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The fight against corruption in Nigerian banks 

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By Adekunle Ajiboye

The Central Bank of Nigeria (CBN) shares, though as guide as well as a watchman, the Nigerian Monetary universe with Banks particularly Commercial Banks, who also play a key role in upholding the latter’s objective of promoting a sound financial system in Nigeria. The most prominent functions of commercial banks are accepting deposits from the public and granting of loans; so in simple parlance, the monies in the vaults of banks are essentially monies deposited by bank customers and profits made on them.

it is also germane to state that the stability of any financial institutions is closely tied to the continued patronage of money deposits made by customers. These funds must be kept safe. To emphasize that this responsibility falls on both the CBN and Banks is a moot point. Nevertheless, whilst the CBN routinely exercises its supervisory powers through surveillance and examination of commercial banks, the Apex bank also discourages untoward monetary behaviors by banks through periodic dissemination of  policies and guidance notes urging, and sometimes mandating excellent corporate governance habits and agile risk management reactions from bank.  The banks, in a bid to ensure they operate within prevailing laws and regulations,  formulate and adopt internal policies to ensure enterprise risk management and also avert corporate governance malfunctions and failures.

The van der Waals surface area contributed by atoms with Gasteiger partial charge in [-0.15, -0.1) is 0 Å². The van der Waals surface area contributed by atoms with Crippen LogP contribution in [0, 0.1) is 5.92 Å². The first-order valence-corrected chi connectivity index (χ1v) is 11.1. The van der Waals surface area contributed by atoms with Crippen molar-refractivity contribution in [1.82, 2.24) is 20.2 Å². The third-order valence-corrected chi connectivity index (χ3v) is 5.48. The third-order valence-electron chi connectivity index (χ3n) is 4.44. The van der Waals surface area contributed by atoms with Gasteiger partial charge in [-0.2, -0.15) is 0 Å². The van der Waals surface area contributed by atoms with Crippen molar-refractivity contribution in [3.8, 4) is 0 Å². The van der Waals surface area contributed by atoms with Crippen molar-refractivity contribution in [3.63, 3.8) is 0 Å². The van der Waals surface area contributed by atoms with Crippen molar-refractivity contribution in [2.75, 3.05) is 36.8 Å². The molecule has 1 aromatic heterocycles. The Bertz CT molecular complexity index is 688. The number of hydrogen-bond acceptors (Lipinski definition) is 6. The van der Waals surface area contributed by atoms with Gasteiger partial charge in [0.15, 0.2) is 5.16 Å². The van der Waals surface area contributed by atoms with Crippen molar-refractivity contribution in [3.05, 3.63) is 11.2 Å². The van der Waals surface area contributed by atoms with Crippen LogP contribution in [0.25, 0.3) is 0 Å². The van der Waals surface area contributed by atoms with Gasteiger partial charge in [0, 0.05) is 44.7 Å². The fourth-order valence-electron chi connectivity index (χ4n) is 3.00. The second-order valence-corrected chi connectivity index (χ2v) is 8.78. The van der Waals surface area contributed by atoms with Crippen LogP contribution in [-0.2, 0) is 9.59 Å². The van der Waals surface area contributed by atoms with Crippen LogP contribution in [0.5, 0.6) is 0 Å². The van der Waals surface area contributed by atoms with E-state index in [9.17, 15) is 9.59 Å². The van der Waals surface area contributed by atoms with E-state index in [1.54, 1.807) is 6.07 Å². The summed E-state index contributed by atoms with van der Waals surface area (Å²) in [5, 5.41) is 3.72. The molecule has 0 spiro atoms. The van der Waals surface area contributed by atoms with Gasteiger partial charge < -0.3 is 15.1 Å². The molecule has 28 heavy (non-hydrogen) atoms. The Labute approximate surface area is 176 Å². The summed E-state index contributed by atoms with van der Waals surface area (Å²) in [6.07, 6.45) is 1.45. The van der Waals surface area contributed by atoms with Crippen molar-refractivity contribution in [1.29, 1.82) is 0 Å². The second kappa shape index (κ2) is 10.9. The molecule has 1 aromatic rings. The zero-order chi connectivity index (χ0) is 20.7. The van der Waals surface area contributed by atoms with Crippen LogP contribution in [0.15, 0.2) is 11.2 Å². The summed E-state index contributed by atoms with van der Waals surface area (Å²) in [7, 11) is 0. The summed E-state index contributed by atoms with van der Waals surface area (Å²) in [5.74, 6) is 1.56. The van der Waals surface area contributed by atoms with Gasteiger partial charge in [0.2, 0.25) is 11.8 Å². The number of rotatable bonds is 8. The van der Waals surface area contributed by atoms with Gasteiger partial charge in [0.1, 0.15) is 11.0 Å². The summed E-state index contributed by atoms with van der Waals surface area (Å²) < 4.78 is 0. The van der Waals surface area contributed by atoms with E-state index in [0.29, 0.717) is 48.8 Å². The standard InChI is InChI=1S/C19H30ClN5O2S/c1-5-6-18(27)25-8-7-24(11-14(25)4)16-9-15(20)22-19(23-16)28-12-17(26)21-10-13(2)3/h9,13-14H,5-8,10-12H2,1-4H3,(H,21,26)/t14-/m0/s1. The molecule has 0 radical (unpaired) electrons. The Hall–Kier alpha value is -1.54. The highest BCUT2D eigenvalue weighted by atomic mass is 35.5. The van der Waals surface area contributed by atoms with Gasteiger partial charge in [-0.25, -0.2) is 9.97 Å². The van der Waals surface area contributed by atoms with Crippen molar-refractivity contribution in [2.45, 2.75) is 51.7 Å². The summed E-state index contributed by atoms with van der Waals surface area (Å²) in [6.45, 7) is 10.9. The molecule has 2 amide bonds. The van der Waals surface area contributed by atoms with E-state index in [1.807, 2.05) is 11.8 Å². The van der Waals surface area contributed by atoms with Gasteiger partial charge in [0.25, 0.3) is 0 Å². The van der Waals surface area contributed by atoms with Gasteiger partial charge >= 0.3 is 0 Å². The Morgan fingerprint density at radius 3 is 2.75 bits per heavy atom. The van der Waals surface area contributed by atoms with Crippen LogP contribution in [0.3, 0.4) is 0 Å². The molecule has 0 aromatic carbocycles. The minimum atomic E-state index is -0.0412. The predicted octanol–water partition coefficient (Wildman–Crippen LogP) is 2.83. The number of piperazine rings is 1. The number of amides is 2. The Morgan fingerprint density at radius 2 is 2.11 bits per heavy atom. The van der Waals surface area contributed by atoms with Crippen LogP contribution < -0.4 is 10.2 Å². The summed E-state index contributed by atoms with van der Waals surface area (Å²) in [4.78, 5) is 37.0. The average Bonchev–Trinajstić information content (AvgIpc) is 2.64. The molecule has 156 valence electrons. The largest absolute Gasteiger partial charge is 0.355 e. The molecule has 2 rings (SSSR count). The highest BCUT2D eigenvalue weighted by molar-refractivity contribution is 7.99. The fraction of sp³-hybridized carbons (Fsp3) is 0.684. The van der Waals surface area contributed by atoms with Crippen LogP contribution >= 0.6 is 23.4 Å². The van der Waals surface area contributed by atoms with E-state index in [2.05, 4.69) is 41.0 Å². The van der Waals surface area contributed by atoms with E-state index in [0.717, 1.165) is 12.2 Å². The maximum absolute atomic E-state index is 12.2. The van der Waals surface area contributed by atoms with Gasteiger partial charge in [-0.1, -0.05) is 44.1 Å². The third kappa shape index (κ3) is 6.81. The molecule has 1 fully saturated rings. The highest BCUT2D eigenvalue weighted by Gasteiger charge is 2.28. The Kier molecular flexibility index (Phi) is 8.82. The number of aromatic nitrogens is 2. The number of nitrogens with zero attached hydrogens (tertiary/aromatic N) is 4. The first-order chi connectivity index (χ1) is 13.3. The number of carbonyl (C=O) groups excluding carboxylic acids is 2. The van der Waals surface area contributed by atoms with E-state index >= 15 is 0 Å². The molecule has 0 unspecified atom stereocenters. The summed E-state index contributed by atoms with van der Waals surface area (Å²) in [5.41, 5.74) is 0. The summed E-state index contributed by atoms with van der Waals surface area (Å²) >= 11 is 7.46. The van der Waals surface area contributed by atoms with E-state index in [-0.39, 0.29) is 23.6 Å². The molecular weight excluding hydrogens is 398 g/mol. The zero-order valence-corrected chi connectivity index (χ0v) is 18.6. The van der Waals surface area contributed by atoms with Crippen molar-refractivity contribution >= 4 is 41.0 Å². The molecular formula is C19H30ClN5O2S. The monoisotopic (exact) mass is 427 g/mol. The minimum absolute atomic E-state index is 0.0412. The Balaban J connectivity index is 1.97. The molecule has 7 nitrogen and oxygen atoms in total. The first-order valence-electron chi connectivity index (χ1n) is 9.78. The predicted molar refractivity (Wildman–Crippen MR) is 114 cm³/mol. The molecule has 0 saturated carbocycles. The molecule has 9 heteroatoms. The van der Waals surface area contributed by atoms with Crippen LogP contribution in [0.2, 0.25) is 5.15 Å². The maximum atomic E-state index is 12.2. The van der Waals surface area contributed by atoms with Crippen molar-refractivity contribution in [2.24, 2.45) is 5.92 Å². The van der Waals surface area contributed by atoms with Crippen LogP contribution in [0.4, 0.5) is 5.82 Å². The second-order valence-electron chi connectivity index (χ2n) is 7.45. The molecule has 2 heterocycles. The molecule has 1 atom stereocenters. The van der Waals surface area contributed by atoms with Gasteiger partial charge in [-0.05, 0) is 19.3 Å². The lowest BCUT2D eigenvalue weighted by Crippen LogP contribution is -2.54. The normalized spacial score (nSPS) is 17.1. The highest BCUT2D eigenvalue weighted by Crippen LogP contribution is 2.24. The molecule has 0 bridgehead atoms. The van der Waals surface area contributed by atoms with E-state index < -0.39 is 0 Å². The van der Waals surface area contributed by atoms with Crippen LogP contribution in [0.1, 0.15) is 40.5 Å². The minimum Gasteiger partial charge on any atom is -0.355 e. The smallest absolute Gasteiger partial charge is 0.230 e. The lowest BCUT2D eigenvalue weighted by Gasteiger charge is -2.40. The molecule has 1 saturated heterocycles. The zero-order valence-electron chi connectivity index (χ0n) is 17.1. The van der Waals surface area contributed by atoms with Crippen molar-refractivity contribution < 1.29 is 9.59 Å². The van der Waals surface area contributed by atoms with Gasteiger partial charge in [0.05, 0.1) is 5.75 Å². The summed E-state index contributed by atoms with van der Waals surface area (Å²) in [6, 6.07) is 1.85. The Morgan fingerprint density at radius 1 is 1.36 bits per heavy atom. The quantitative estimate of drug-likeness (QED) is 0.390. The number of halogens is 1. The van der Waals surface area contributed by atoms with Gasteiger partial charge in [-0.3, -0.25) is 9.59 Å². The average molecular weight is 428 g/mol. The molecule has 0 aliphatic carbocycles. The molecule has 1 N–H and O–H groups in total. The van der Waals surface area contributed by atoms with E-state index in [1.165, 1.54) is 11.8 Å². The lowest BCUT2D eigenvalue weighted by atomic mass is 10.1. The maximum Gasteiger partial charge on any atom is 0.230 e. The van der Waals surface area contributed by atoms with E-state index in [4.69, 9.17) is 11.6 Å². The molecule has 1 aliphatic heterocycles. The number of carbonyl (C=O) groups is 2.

However, a recently released banking industry report by Agusto & Co showed that about 10.9 per cent of the loan book in the banking industry, representing ₦1.5trillion, was already impaired as at December 2018. The figure represents 15 per cent increase in non-performing loans (NPL), when juxtaposed to the N1.3 trillion posted in the industry in 2017. As a defence, it has been suggested that Nigerian banks have the burden of carrying large portfolios of NPL dollar-denominated loans mostly granted to the oil and gas, telecoms and power sectors just as it is equally germane to note that such loans had ultimately weakened the banks’ foreign currency liquidity positions. Another germane position is that the rise of NPL is as a result of the last economic recession which most companies have not recovered from, particularly in the area of the foreign exchange crisis.